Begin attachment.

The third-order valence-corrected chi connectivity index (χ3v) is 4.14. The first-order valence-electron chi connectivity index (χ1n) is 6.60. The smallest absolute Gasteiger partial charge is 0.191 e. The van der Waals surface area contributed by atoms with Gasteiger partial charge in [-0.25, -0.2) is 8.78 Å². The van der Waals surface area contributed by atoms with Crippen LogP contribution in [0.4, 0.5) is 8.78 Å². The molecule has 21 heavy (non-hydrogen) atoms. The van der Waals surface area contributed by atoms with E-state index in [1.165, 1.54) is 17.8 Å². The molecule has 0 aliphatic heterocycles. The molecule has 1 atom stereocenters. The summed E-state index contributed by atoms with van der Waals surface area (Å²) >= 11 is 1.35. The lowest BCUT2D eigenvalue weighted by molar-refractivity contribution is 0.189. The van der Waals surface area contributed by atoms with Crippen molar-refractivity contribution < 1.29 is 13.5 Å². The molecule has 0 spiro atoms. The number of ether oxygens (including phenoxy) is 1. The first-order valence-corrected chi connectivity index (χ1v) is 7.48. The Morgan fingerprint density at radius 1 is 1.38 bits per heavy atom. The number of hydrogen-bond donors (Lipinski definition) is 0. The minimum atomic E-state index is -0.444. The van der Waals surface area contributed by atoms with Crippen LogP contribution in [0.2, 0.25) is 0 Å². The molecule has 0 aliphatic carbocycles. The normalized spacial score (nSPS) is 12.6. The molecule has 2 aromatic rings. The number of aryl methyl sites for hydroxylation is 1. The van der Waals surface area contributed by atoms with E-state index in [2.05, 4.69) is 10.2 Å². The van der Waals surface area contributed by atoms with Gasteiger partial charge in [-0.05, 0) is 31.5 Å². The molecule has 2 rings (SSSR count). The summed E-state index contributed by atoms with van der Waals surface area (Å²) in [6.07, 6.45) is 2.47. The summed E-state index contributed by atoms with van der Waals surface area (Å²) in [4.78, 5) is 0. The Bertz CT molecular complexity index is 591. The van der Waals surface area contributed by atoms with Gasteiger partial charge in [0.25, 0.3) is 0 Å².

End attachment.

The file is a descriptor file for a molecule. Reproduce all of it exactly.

The third-order valence-corrected chi connectivity index (χ3v) is 4.14. The first-order valence-electron chi connectivity index (χ1n) is 6.60. The smallest absolute Gasteiger partial charge is 0.191 e. The van der Waals surface area contributed by atoms with Gasteiger partial charge in [-0.25, -0.2) is 8.78 Å². The van der Waals surface area contributed by atoms with Crippen LogP contribution in [0.4, 0.5) is 8.78 Å². The molecule has 21 heavy (non-hydrogen) atoms. The van der Waals surface area contributed by atoms with E-state index in [1.165, 1.54) is 17.8 Å². The molecule has 0 aliphatic heterocycles. The molecule has 1 atom stereocenters. The summed E-state index contributed by atoms with van der Waals surface area (Å²) >= 11 is 1.35. The lowest BCUT2D eigenvalue weighted by molar-refractivity contribution is 0.189. The van der Waals surface area contributed by atoms with Crippen molar-refractivity contribution < 1.29 is 13.5 Å². The molecule has 0 spiro atoms. The number of ether oxygens (including phenoxy) is 1. The first-order valence-corrected chi connectivity index (χ1v) is 7.48. The Morgan fingerprint density at radius 1 is 1.38 bits per heavy atom. The number of hydrogen-bond donors (Lipinski definition) is 0. The minimum atomic E-state index is -0.444. The van der Waals surface area contributed by atoms with Crippen LogP contribution in [0.2, 0.25) is 0 Å². The molecule has 0 aliphatic carbocycles. The normalized spacial score (nSPS) is 12.6. The molecule has 2 aromatic rings. The number of aryl methyl sites for hydroxylation is 1. The van der Waals surface area contributed by atoms with E-state index in [2.05, 4.69) is 10.2 Å². The van der Waals surface area contributed by atoms with Gasteiger partial charge in [-0.05, 0) is 31.5 Å². The molecule has 2 rings (SSSR count). The summed E-state index contributed by atoms with van der Waals surface area (Å²) in [6.07, 6.45) is 2.47. The summed E-state index contributed by atoms with van der Waals surface area (Å²) in [4.78, 5) is 0. The Bertz CT molecular complexity index is 591. The van der Waals surface area contributed by atoms with Gasteiger partial charge in [0.25, 0.3) is 0 Å².